Updated: Nov 23, 2019
In the crispy winter sunshine, I was sitting in a cafe and looking at Dagenham & Redbridge FC’s website, I got really excited about visiting this club which I have never even heard of before. That was yesterday.
Today was started with drizzling and Met office app was showing heavy rain forecast. What a discouragement! But anyway, I forced myself to get out of the house putting on all the possible protectors, i.e., down jacket, waterproof, knitted hat, snow boots and Japanese hand warmers.
I have never been to so far east on a District Line of London Underground. Since I had a bit of ‘experience’ with drunk Hammers supporters a few years ago, I was a bit reluctant to visit East London clubs. As reaching Dagenham East station by tube, I found a rather peaceful residential area across this club’s ‘parish’. That’s a relief for me. However, where are all these football crowd who suppose to be wearing red/blue shirt and scarf and holding a pint glass? It’s less than two hours before the kick-off, but I didn’t see any trace of match day football club nearby.
As soon as I turned into Victoria Road from Rainham Road (what a name!), I spotted a security guy in a familiar orange uniform. Great, I wasn’t lost in the residential area of Dagenham. Because I hadn’t had my ticket sorted yet, I walked straight into the ticket office and I asked a guy there ‘Is a match ticket still available?’ ‘Oh, you can get it at a turnstile.’ a guy told me with a smile. It’s rather informal. ‘Ok, thanks. Is there any chance it would run out?’ I asked seriously. ‘No,’ he game me a grin.
I asked many people around which stand I should choose, I eventually went for Family Stand based on 1: I don’t want to be standing, 2: I want to be covered, and 3: I want to be seated in a home stand. But a bit of respect paid for core fans, at least until I pass half way of my pilgrimage. Stadium was small and far from packed, but it felt somehow well-ordered. Later announced the attendance was 1877 people including two hundred something away fans.
Looking over the ground, I felt like back in time. From my seat, I could see all the fans in North Stand and Bury Road End standing. The silhouette of standing fans wearing dark-coloured coat looked just like the old black and white photos I have seen at some football museum or even in books. I didn’t know that there are still people who watch football standing without seat in professional levels in England. I couldn’t help imagining that people back in 1950’s watched the football exactly in the same manner here. I like the atmosphere of small stadium.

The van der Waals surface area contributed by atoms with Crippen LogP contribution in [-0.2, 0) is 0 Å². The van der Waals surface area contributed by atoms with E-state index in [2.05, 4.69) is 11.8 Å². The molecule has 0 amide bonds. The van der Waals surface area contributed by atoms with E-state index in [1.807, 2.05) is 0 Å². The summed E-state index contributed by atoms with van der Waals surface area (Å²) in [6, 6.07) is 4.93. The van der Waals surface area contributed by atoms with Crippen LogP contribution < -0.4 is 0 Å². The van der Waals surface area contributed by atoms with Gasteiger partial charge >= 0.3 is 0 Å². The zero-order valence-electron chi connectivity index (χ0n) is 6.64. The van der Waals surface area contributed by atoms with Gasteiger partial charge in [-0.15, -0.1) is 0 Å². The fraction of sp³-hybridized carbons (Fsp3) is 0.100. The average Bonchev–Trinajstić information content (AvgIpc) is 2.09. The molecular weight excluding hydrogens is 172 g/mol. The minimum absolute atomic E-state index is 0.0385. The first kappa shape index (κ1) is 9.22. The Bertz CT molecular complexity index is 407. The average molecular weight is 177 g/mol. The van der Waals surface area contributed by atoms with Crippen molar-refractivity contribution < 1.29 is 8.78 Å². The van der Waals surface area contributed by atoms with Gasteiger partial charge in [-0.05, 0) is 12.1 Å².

Finally the time has come for kick-off. However small the stadium is, the excitement and butterflies of the moment when players come out of the tunnel is still the same. I will skip all the match details. It’s much better to leave it to professionals with half a century experience. But one thing I can tell you, it was bloody freezing!
At half time, in ladies toilet, a blond woman looked at me as I looked at her. We were both trembling. ‘Freezing, isn’t it?!’ I said. ‘They are crazy, aren’t they?’ she replied. ‘Absolutely.’ As agreeing I just realised I don’t have any male companion with me today. Well, in this case, I am the crazy one… I explained the reason I was here today and she said my pilgrimage is a great idea. As a woman involved in football, probably this is quite fun way to look at, I think. Saying ‘Good luck with the 2nd half!’ we left the toilet. Neither of us probably meant the match, but just encouraged each other to bear another freezing 45 minutes plus extra.
As I was so grateful about a steaming hot chocolate, Daggers’ first goal came! Half time is a good game changer both for them and for me. It was absolutely freezing, but I stayed until the final whistle. After repetitive Bury’s last minutes attacks, home victory wrapped the whole stadium in a warm mood. I don’t think this squad makes to the top tier so soon, but I really liked this club. Friendly and warm people’s family club. Thanks for letting me be a home fan for a day.
Dagenham & Redbridge FC (Sky Bet League Two) The London Borough of Barking & Dagenham Stadium Victoria Road Dagenham Essex
Dagenham and Redbridge FC came about following a series of mergers which saw Leytonstone, Ilford and Walthamstow Avenue form Redbridge Forest who in turn merged with Dagenham FC in 1992 to form the current Club. http://www.daggers.co.uk/club/history/
Victoria Road Stadium’s capacity is 6078and has existed as a football ground since 1917, when the Sterling Works side, whose factory was situated alongside, used it. It was not fully enclosed until the summer of 1955, when Briggs Sports moved out to Rush Green Road, and Dagenham FC moved from the Arena. http://www.daggers.co.uk/club/stadium/